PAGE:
Getting started with R

To get started with R, you need to install them first. This document will show you how to download R as well as RStudio, a software application that makes R easier to use. Both R and RStudio are free and easy to download. After installation, we will talk about some basic features of RStudio.

Downlaod and Install R and RStudio

How to download and install R

R is maintained by an international team of developers who make the language available through the web page of The Comprehensive R Archive Network. To download R, please do the followings:

  1. Open an internet browser and go to
  2. Follow the link that describes your operating system: Windows, Mac, or Linux.
    • Windows: Click “Download R for Windows” > “base” > “Download R 4.1.1 for Windows”
    • Mac: Click “Download R for Mac” > “R-4.1.1.pkg”
  3. The link downloads an installer program, which installs the most up-to-date version of R for Windows. Run this program and step through the installation wizard that appears. The wizard will install R into your program files folders and place a shortcut in your Start menu. Note that you will need to have all of the appropriate administration privileges to install new software on your machine. If your computer requires a password before installing new programs, you will need it here. The installer lets you customize your installation, but the defaults will be suitable for most users.

How to download and install Rstudio

RStudio is an application that helps you write in R, making it easier to use R. You can download RStudio for free at Just click the “Download RStudio” button and follow the simple instructions that follow. Once you have installed RStudio, you can open it like any other program on your computer—usually by clicking an icon on your desktop.

  • Even if you use RStudio, you will still need to download R to your computer. RStudio helps you use the version of R that lives on your computer, but it does not come with a version of R on its own.

Open and Use RStudio

Structure of RStudio

To open RStudio, you can double-click on the Rstudio icon in the Applications. A window titled “Rstudio” should pop up, looking something like this:

  • Source: Wikimedia Commons

1. Top-left: This space presents scripts you are working with. To add a new script, click the icon in the top-left corner of the window, and click “R Script”. You can type in commands here – it does not run the commands unless you execute code. To excute code from this window, highlight the code by dragging your mouse and click icon at the top of the window. You can also use a short-cut using your keyboard: press Cmd+Enter on a Mac, Ctrl+Enter on Windows.

2. Top-right: This is project windows showing Environment and History.

  • Environment: List of objects that we have created or have access to. We can also see the list of objects using the command ls().
  • History: List of commands that we have entered into the console.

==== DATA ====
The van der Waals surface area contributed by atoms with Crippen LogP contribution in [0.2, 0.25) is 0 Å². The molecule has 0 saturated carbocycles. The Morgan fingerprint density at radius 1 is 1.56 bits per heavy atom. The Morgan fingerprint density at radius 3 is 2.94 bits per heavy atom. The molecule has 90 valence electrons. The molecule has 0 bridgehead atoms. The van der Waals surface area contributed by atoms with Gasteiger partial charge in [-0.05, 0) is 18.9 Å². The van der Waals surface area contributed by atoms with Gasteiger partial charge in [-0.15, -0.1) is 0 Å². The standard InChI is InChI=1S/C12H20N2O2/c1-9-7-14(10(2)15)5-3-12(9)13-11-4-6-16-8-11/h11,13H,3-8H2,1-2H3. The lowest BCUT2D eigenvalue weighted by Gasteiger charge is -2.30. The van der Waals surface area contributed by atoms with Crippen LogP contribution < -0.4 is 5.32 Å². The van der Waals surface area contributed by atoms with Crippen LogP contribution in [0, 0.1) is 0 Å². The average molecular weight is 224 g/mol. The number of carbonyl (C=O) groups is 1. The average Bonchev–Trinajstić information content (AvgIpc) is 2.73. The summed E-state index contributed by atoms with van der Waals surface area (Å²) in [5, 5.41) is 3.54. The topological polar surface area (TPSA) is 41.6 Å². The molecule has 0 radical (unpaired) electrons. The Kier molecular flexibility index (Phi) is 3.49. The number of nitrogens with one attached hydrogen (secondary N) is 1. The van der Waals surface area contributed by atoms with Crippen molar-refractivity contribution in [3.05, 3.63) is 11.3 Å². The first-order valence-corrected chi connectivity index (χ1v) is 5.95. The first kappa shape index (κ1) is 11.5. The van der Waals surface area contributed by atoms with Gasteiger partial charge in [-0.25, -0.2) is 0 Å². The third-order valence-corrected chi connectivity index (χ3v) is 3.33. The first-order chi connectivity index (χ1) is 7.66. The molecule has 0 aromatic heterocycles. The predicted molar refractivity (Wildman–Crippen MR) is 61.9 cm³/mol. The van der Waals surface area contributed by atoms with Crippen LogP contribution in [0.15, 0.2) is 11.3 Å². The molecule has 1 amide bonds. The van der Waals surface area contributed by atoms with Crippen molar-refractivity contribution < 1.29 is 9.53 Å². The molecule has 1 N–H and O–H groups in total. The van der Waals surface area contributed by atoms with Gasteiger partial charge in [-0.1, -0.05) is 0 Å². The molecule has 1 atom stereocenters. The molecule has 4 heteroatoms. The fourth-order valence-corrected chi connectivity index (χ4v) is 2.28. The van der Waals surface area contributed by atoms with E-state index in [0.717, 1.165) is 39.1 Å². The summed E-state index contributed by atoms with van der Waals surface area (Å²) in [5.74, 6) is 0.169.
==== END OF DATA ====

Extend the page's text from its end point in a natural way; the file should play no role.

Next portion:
3. Bottom-left: This is the R console, where your commands are run in an interactive fashion. Type in your command and hit the Enter key. Once you hit the Enter key, R executes your command and prints the result, if any.

4. Bottom-right: This space is where you see files, plots, packages, and help files.

  • Files: Allows you to navigate the directory structure on your computer.
  • Plots: Any graphical output you make will be displayed here.
  • Packages: List of packages that have been installed on your computer. To use a package, click the square box on the very left. To unload a package, click once again such that the check mark disappears.
  • Help: Documentation for functionName appears here when you type ?functionName in the console.
  • Viewer: For displaying local web content

R as a calculator

You can use R has a calculator. For example,

## [1] 52
## [1] 3965
## [1] 204

There are several other math functions which come with R. For example, to evaluate \(log(e^{12}-2^{cos(\pi)})\), we can do the following.

log(exp(12) - 2^(cos(pi)))
## [1] 12

Variable assignment

There are times we want to store the result of a computation so that we can use it later. R allows us to do this by variable assignment. When assigning variable names, they must start with a letter and can only contain letters, numbers, _ and .. Also, the names are case sensitive. Additionally, you can’t use any of the words like TRUE, NULL, if, and function. If you try to use those, you will get an error message. It is possible that you can override this rule by using backticks such as `_abc`, but it’s better to avoid such complicated name because it will get you confused.

Here is an example code assigning 5 to the variable x:


You can use = sign to assign values to variable, but I would advise using <- to avoid unnecessary confusion. Also, when you assign values, no output will be printed. This is simply because the act of assigning value to a variable does not produce any output. If we want to check whether we assigned the value correctly, we simply type the variable’s name into the console:

## [1] 5

We can also reassign x to a different value:

x <- (x+3)^2
## [1] 64

We can also add other variables and define their relationships.

y <- x+6
z <- y^2 + x

Note that now we have x, y, z entries in our Environment tab. To remove object/variable, use the rm() function:


To remove more than one object, separate them by commas:


To remove all objects at once, type in rm(list = ls()) in the console.